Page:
This teacher has used sticky notes to record some children’s predictions before starting an investigation.
This teacher used a formal planning frame with the whole class to plan an investigation. Children made predictions on sticky notes and these are included in the frame.
planning with and without templates
This child has used a planning sheet to explain what his group will investigate. The teacher put two different examples in the floorbook which all the children could look at. Some children needed adult support to complete their plans – the teacher made a note of this on the lesson plan to assist with assessment but has not stuck them in the book.
This child was asked to draw a diagram directly in the floorbook to explain their investigation. On this occasion the teacher asked a child with strong science and writing skills. On other occasions, different children have been asked.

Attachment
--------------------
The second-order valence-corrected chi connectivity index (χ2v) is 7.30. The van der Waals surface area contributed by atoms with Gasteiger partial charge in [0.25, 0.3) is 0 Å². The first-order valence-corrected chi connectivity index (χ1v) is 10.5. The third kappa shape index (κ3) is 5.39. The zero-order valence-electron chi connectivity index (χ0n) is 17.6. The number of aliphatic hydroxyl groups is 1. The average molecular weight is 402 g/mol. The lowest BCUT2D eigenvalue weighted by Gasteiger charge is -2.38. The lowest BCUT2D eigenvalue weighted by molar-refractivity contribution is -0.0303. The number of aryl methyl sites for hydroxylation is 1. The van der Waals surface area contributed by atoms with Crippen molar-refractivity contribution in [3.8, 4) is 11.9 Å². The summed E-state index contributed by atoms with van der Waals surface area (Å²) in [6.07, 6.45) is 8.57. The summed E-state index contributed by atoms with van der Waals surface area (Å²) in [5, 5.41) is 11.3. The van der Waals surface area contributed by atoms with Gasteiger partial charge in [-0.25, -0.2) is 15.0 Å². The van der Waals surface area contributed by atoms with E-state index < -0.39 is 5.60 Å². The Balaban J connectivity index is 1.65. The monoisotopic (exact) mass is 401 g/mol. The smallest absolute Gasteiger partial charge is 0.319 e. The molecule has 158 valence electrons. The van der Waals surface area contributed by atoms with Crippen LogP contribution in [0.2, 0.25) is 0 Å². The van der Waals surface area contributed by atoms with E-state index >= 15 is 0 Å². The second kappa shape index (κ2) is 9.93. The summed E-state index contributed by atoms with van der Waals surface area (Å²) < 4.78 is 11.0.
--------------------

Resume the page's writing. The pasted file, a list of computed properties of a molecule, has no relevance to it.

What are the advantages in allowing children to write in the floorbook?
- It avoids the need to photocopy children’s work and stick in after the lesson, saving time for the teacher
- It reinforces the message that the book is a record of the children’s learning and not the teacher’s
- Children’s work is valued
observing and measuring
These children were 'observing' the properties of gases: using their sense of smell to locate a volatile gas and investigating the volume of a gas. Photographs were taken during the investigation as the teacher visited each group. The pictures were printed immediately after the lesson and stuck into the floorbook. Captions were not necessary – actions speak louder than words!
Note that the teacher has written questions next to each picture. The floorbook was available to the children between the science lessons and they were encouraged to consider the questions and add a response if they wanted to.